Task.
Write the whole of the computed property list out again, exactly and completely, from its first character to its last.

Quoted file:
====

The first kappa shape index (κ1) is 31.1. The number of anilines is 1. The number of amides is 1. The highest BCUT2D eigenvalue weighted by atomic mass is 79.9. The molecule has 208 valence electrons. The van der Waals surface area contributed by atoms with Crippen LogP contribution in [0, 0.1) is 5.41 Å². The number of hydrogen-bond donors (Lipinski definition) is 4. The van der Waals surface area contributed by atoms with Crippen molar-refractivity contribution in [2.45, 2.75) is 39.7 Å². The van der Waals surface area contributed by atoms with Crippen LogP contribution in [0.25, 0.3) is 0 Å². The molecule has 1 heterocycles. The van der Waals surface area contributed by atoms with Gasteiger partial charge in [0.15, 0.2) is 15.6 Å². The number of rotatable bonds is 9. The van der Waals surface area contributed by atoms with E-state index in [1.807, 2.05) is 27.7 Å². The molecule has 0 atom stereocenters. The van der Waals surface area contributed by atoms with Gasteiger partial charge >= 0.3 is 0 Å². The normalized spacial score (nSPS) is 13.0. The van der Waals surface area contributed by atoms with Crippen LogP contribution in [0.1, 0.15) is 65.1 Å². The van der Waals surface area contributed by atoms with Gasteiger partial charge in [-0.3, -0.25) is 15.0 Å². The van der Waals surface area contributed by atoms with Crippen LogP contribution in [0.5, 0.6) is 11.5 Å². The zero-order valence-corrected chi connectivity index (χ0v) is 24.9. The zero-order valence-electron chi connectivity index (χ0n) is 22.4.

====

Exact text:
The first kappa shape index (κ1) is 31.1. The number of anilines is 1. The number of amides is 1. The highest BCUT2D eigenvalue weighted by atomic mass is 79.9. The molecule has 208 valence electrons. The van der Waals surface area contributed by atoms with Crippen LogP contribution in [0, 0.1) is 5.41 Å². The number of hydrogen-bond donors (Lipinski definition) is 4. The van der Waals surface area contributed by atoms with Crippen molar-refractivity contribution in [2.45, 2.75) is 39.7 Å². The van der Waals surface area contributed by atoms with Crippen LogP contribution in [0.25, 0.3) is 0 Å². The molecule has 1 heterocycles. The van der Waals surface area contributed by atoms with Gasteiger partial charge in [0.15, 0.2) is 15.6 Å². The number of rotatable bonds is 9. The van der Waals surface area contributed by atoms with E-state index in [1.807, 2.05) is 27.7 Å². The molecule has 0 atom stereocenters. The van der Waals surface area contributed by atoms with Gasteiger partial charge >= 0.3 is 0 Å². The normalized spacial score (nSPS) is 13.0. The van der Waals surface area contributed by atoms with Crippen LogP contribution in [0.1, 0.15) is 65.1 Å². The van der Waals surface area contributed by atoms with Gasteiger partial charge in [-0.3, -0.25) is 15.0 Å². The van der Waals surface area contributed by atoms with Crippen LogP contribution in [0.5, 0.6) is 11.5 Å². The zero-order valence-corrected chi connectivity index (χ0v) is 24.9. The zero-order valence-electron chi connectivity index (χ0n) is 22.4.